Now, when someone’s talked things through with you and you’ve listened and reconstructed what they’ve said, what happens next?

For example, you’ve had a sales meeting, you’ve listened to the customer and asked questions, you’ve clarified and represented what they’ve told you – now what?

Well, if you’ve done this right what’s going to happen is that you understand their point of view and what they need.

Now that’s different from what they want – people often talk about what they want but don’t realize what they need is actually something else.

For example, you might have someone come in and talk about wanting a website – they need a redesign and upgrade of their existing one.

That’s what they say they want – but what do they actually need?

I had an example of this recently where a friend asked for some help in sorting out a website.

When I actually talked through things it turned out that what was needed was very different from what was asked for – instead of creating a new version of the site, as others had recommended, what was really needed was maintenance, making the existing site more user friendly and putting what was important in places where it could be easily found.

The project was really about information architecture rather than graphic design – but that’s an easy thing to miss.

People think that slapping a fresh coat of paint makes anything look better but if the underlying structure is rotting away you really aren’t making a difference.

In my case the approach I take is one that has been described in other posts here – in particular rich picture building.

When you are able to share a common view on a situation then what comes next is a question of agreement, accommodation and compromise.

If we don’t share that view then it comes down to persuasion and pressure – traditional sales tactics.

But if I understand how you see the world and I try to contribute to your point of view with what I know – and you see that and we both see what needs to be done then we have a way to work together.

That’s the kind of working relationship that I aim for, something that works for both of us and helps us create something of value.

But often we aren’t all there is, there are more people involved who need to be taken through the story – but it’s a different kind of story.

When you’re first exploring a situation with someone else you’re traveling the path together, discovering what’s in front of you.

For example, if you have a meeting with a manager at a company, you’re both going to go through this process of discovery from which a picture will emerge.

Now, both of you are on the same page but to get the project away the manager has to convince other people at their company.

And that needs a different approach, one we’ll talk about in the next post.

Cheers,

Karthk Suresh

Why You Need To Let People Discover Contradictions For Themselves When You Listen

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Tuesday, 5.35am

Sheffield, U.K.

He had very few doubts, and when the facts contradicted his views on life, he shut his eyes in disapproval. ― Hermann Hesse, The Fairy Tales of Hermann Hesse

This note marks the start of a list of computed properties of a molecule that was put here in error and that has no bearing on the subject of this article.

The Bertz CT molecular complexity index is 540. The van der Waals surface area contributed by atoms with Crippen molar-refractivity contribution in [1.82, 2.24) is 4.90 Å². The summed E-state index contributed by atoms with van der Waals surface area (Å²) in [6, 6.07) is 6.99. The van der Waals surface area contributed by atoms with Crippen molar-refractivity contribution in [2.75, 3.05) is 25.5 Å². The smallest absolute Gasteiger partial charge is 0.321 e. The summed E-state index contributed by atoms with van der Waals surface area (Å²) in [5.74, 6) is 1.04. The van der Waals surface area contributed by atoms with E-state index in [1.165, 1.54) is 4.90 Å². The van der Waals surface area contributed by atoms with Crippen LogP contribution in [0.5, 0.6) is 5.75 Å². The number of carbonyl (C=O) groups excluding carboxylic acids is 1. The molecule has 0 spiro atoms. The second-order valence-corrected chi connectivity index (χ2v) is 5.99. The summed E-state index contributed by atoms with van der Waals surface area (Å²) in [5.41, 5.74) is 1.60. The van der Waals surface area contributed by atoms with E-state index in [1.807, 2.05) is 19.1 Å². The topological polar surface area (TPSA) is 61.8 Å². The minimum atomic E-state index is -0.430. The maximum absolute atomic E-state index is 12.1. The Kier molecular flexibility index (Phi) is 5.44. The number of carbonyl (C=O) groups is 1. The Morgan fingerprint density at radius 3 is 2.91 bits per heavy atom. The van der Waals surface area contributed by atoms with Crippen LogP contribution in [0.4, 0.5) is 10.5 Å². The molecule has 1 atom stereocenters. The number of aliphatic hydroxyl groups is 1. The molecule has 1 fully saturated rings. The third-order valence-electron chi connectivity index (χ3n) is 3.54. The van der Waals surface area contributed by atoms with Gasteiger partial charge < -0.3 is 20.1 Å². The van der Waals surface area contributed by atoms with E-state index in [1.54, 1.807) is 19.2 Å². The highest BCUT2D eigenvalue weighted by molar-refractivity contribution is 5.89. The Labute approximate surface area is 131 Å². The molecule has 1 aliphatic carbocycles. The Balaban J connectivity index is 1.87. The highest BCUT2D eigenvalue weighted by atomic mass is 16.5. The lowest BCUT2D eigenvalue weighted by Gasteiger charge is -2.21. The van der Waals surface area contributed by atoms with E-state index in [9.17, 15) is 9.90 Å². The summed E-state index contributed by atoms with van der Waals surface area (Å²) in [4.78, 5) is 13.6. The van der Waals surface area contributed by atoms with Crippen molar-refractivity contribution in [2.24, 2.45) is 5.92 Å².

What you see clearly may be completely invisible to the person you are talking to.

In my last post I wrote about the process of listening, of gathering information and starting to construct a model of what you were hearing.

Now, the process of modeling is something you are doing all the time, even as you listen.

You’re taking what someone is saying and interpreting it, recreating it in your mind and coming up with images, structure, relationships that help you make sense of it all.

When you start to lay it out using external memory aids such as index cards or concept maps it makes it easier to see what’s going on and one of the things you will start to notice is how often people hold views that appear to contradict each other.

And you have to watch yourself, be careful as you explore these areas because people get annoyed if you point out inconsistencies in their arguments – if you want them to engage with you then you need to learn how to help them see those contradictions for themselves.

For example, I come from a culture that is frugal and self-reliant.

It’s hard for me to spend money on anything.

Now, that approach has helped in certain ways – I’ve learned how to manage risk, how to invest and how to avoid irrational responses.

At the same time this approach has limited my ability to use leverage, to draw on other people’s money and other people’s time to create more value than I can on my own.

I am always happier when I don’t need to rely on other people.

But, of course, I have to.

In fact, I rely entirely on the work of others to do anything I do.

I rely on a community of free software developers who have created the infrastructure that means I can write and program and create without having to pay a giant corporation or hand over control of everything I do to someone else.

Every thought I have is derived from the work of other people – individuals who took the time to do and think and reflect and write.

So we have this tension between the individual, alone and self-sufficient, and a society which makes it possible for us all to do what we want by making it possible for us to cooperate through social and economic processes.

A few days ago I wrote about how you can use holons to model social processes or human activity and used the example of Republicans and Democrats.